Wagner’s Natasha Iskander Launches Optimistic Book on Migration Policy Development

Despite torrential rain outside, the Rudin Forum was packed on Monday
night with students and faculty eager to learn about, and celebrate, a new book
by Natasha Iskander, assistant professor of public policy at NYU Wagner. Creative State:
Forty Years of Migration and Development Policy in

examines how policy in two countries has evolved to reinforce the link between
labor emigration and domestic economic development.  

Wagner Dean Ellen Schall introduced Iskander and commended her on
completing the difficult journey of transforming a dissertation into a book – a
major milestone for any faculty member. “However,” Schall added, “this is not
just any faculty member and this is not just any book.” Iskander’s importance to
the Wagner family, Schall observed, relates to one of the book’s
acknowledgements, which states that home is not a place, but rather it is the
people around you.

Iskander herself remarked that, for many families, “home” reaches
across administrative borders. Her own experience with maintaining personal
connections that straddle political boundaries inspired her throughout the
process of researching the book. Even as she “lived out of a suitcase for three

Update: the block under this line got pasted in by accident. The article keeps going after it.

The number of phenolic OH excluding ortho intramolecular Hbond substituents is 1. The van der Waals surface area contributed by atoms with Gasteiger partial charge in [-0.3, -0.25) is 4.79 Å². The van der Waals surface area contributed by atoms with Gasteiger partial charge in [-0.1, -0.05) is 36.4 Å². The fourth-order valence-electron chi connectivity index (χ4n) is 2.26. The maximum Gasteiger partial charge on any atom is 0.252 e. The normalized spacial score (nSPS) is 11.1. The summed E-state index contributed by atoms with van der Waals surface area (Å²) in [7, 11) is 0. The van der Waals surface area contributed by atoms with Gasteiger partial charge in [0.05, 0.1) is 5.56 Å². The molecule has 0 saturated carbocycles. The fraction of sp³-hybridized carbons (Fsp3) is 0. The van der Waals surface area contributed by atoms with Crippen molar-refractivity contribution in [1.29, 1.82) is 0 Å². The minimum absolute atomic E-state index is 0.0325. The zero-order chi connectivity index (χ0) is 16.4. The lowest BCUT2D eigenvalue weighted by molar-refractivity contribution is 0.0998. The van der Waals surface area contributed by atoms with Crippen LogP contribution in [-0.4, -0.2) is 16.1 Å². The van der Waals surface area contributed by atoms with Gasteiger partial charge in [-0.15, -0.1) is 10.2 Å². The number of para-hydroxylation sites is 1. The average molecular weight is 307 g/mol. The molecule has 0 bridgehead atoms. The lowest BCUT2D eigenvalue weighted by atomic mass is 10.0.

years,” she never lost sight of the importance of her work, in discovering how
labor migration profoundly affects both the place left, as well as the place
traveled to.

Iskander’s readiness to be on the road for her research was just one
of the many things that caught the attention of Craig Calhoun, president of the
Social Science Research Council. The SSRC provides funding for research that is,
like Iskander’s, field-work based. Calhoun noted the difficulty inherent in a
project such as Iskander’s that spans two countries, in addition to the
numerous places that receive migrant workers. Nevertheless, he mentioned that
Iskander, in her work on Creative State,
answered the SSRC’s call to “ask the hard questions.”

Rounding out the panel were former Mexican foreign minister and
current NYU professor Jorge Castañeda, and Ruth Milkman, professor of sociology
at CUNY and associate director of the Joseph S. Murphy Institute for Worker
Education and Labor Studies. Both offered insight into the political motivations
behind migration. Castañeda agreed with the book’s thesis that Morocco had more formal policies for
capitalizing on emigration, while Mexico “wrote policy without even
knowing it.” Milkman added that, in addition to financial ambitions, migrant
workers’ determination and perseverance are often responses to political
situations in their home countries.

As Craig Calhoun pointed out, Creative State
is an optimistic book, which gives readers hope that governments are able to innovate
and serve as sources of creative solutions. “Congratulations to Professor
Iskander on the first of what is sure to be many successful book projects.”

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